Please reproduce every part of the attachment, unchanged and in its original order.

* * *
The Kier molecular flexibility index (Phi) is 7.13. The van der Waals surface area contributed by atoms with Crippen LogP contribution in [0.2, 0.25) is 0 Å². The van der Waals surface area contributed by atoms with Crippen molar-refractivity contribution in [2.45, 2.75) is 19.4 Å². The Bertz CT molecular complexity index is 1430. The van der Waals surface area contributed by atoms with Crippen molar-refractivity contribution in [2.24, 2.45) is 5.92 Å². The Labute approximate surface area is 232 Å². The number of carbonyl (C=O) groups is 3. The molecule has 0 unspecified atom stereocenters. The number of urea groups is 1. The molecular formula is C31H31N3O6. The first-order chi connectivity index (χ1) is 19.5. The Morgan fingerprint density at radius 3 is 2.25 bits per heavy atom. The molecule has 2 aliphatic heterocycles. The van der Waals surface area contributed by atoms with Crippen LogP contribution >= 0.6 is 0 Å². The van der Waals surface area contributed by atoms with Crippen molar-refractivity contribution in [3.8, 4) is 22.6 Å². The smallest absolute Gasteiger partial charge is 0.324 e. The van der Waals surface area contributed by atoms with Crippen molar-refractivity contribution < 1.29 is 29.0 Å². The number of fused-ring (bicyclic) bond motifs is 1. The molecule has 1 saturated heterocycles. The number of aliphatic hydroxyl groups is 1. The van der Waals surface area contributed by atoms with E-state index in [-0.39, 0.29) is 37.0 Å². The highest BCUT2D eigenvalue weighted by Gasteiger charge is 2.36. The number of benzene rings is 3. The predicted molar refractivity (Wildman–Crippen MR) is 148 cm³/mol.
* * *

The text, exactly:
The Kier molecular flexibility index (Phi) is 7.13. The van der Waals surface area contributed by atoms with Crippen LogP contribution in [0.2, 0.25) is 0 Å². The van der Waals surface area contributed by atoms with Crippen molar-refractivity contribution in [2.45, 2.75) is 19.4 Å². The Bertz CT molecular complexity index is 1430. The van der Waals surface area contributed by atoms with Crippen molar-refractivity contribution in [2.24, 2.45) is 5.92 Å². The Labute approximate surface area is 232 Å². The number of carbonyl (C=O) groups is 3. The molecule has 0 unspecified atom stereocenters. The number of urea groups is 1. The molecular formula is C31H31N3O6. The first-order chi connectivity index (χ1) is 19.5. The Morgan fingerprint density at radius 3 is 2.25 bits per heavy atom. The molecule has 2 aliphatic heterocycles. The van der Waals surface area contributed by atoms with Crippen LogP contribution >= 0.6 is 0 Å². The van der Waals surface area contributed by atoms with Crippen molar-refractivity contribution in [3.8, 4) is 22.6 Å². The smallest absolute Gasteiger partial charge is 0.324 e. The van der Waals surface area contributed by atoms with Crippen molar-refractivity contribution < 1.29 is 29.0 Å². The number of fused-ring (bicyclic) bond motifs is 1. The molecule has 1 saturated heterocycles. The number of aliphatic hydroxyl groups is 1. The van der Waals surface area contributed by atoms with E-state index in [-0.39, 0.29) is 37.0 Å². The highest BCUT2D eigenvalue weighted by Gasteiger charge is 2.36. The number of benzene rings is 3. The predicted molar refractivity (Wildman–Crippen MR) is 148 cm³/mol.